I have a large number of Zero Trust Tunnels defined that can logically be grouped as a small number of Applications using the ability to add a number of Subdomains to an Application.
There seems to be an issue at least with the web GUI where there is a limit of just 5 Subdomain entries for an Application. After adding 5 Subdomains when you mouse over the “add domain” option the mouse pointer is shown as a red circle with a red line through it, which at least in the UK is a no-entry road sign.
So is there a hard 5 entry rule or is this just a GUI limitation? I have not found any docs that detail what to expect or what limits are in place.
It should be noted that the type of Application is Self-Hosted.
I have a usecase for 10+ subdomains and it’s tiresome logging into cloudflare and changing which subdomains are being used in the tunnel application just so I can access another service I have running on my home servers
Yes you can wildcard the whole domain but I have other public use cases (websites, gameservers, file shares, etc) that realistically cannot be behind authentication like this.
Simple solution is getting another domain for <$20 but trying to think of a domain name that isn’t taken is like pulling teeth for me
The issue is more a GUI/admin issue rather than a hard limit. As I’ve about 8 endpoints across 8 systems being able to group them would make things a lot simpler.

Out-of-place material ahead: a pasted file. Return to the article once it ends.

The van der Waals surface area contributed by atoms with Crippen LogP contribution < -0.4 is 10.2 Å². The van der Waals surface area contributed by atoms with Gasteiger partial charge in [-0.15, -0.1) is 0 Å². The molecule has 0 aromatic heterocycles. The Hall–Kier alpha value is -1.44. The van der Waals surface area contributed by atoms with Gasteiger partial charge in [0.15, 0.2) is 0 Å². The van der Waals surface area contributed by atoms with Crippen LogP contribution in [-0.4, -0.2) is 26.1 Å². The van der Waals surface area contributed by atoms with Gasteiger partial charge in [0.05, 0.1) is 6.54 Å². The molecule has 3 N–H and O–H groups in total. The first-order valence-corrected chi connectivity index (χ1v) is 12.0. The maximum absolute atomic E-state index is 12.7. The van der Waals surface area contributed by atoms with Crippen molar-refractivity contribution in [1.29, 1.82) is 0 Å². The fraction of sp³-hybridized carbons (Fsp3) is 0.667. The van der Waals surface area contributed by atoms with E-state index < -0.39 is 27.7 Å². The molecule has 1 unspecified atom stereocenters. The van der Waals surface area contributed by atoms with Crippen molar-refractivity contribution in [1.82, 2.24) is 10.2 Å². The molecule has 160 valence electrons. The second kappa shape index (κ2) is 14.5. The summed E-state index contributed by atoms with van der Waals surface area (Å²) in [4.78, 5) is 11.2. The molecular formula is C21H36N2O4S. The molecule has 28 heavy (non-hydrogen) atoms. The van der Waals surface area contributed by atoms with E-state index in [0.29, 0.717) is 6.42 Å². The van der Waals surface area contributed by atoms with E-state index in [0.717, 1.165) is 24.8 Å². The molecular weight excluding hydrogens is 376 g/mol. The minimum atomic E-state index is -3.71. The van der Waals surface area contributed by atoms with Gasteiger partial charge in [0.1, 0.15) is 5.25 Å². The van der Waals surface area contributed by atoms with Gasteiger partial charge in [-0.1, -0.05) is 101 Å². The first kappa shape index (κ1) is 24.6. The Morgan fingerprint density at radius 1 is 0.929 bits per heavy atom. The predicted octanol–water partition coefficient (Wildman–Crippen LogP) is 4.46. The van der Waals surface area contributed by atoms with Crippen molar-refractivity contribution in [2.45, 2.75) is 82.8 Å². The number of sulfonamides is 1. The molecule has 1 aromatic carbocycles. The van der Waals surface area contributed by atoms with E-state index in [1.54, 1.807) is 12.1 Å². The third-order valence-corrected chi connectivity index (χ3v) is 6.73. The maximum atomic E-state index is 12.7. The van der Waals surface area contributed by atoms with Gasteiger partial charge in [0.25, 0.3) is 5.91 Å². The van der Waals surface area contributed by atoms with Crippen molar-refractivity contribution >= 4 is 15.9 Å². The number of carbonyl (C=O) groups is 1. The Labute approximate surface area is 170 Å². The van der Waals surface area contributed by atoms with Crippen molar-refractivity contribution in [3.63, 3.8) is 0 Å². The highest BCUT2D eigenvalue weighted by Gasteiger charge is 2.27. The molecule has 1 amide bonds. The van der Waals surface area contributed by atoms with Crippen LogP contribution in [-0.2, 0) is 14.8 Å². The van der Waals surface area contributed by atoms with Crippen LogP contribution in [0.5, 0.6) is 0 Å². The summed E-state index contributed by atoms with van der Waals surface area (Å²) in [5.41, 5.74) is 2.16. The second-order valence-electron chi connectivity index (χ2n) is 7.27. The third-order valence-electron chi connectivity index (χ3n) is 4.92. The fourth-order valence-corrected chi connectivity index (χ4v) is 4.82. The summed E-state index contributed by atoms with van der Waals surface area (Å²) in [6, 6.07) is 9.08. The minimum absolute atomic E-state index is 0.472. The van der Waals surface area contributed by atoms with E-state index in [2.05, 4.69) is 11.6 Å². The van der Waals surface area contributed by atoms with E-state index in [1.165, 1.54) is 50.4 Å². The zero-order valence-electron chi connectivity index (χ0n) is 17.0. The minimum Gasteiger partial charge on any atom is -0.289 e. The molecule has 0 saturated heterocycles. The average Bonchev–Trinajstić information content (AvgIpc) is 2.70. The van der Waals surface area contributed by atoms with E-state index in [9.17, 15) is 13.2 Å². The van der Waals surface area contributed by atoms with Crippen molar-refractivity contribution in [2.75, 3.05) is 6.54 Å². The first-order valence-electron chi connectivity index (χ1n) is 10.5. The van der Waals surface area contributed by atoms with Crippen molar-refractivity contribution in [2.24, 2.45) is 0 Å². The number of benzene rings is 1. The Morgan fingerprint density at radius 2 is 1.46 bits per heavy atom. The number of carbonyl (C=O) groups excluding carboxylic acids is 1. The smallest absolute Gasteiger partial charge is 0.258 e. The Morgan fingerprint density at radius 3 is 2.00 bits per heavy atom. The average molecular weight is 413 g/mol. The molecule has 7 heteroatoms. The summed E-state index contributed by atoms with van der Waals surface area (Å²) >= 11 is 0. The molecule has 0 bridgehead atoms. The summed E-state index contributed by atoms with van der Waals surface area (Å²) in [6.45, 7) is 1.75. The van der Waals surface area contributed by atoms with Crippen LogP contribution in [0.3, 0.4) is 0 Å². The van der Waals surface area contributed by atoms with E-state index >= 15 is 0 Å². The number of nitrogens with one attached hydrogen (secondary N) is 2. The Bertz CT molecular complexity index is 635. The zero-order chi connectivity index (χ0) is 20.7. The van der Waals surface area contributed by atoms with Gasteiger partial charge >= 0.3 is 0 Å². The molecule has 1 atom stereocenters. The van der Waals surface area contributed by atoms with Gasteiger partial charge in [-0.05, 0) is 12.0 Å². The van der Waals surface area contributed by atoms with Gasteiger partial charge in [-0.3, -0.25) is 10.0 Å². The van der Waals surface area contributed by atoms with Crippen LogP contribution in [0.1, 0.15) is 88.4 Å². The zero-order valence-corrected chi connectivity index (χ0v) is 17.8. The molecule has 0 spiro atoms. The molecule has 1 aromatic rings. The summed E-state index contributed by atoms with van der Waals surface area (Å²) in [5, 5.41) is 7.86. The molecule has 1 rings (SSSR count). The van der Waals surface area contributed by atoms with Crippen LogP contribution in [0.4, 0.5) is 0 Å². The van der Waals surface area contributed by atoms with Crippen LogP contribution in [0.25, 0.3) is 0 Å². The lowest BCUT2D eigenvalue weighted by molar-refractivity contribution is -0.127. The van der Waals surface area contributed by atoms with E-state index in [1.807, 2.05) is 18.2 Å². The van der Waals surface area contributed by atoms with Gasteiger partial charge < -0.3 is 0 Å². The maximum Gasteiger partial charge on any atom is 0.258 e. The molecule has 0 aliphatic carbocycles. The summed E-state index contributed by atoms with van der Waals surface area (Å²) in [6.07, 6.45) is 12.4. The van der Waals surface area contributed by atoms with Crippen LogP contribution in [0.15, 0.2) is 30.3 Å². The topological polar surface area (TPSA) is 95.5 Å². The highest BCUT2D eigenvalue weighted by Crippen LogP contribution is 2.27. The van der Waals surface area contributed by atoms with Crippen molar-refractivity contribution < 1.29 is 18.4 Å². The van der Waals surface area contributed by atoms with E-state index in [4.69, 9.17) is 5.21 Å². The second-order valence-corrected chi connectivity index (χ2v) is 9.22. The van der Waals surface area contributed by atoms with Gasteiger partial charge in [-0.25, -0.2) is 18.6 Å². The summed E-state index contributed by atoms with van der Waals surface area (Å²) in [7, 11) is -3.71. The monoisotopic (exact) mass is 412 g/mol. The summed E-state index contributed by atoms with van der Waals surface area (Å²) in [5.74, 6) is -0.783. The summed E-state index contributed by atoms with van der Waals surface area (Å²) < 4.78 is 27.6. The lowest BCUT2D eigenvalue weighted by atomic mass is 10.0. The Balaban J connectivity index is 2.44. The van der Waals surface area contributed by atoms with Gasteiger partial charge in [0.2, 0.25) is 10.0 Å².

For your situation, you can work around the limit by defining 2 or more application names with 5 domain entries assigned to each, or even just 10+ ‘application names’ with one domain entry each.
Such workarounds are how I deal with the issue at the moment, but as our environment grows the limits of the GUI cause our application table to become a real mess and hard to manage as we can not set Policies, Authentication and Settings values against logical groups of applications.
Even more ‘stupidity’ regarding this configuration screen and the total lack of supporting documents to allow it to be used.
It seems that you can use wildcards in the subdomain field, so as long as you use a naming structure that allows the logical grouping of services you can define an application with a single defined application domain that contains a wildcard. This will then cover all the tunnels you publish from a system.
The whole thing does look like someone designed an API first and then a GUI was thrown on top, but it just about works.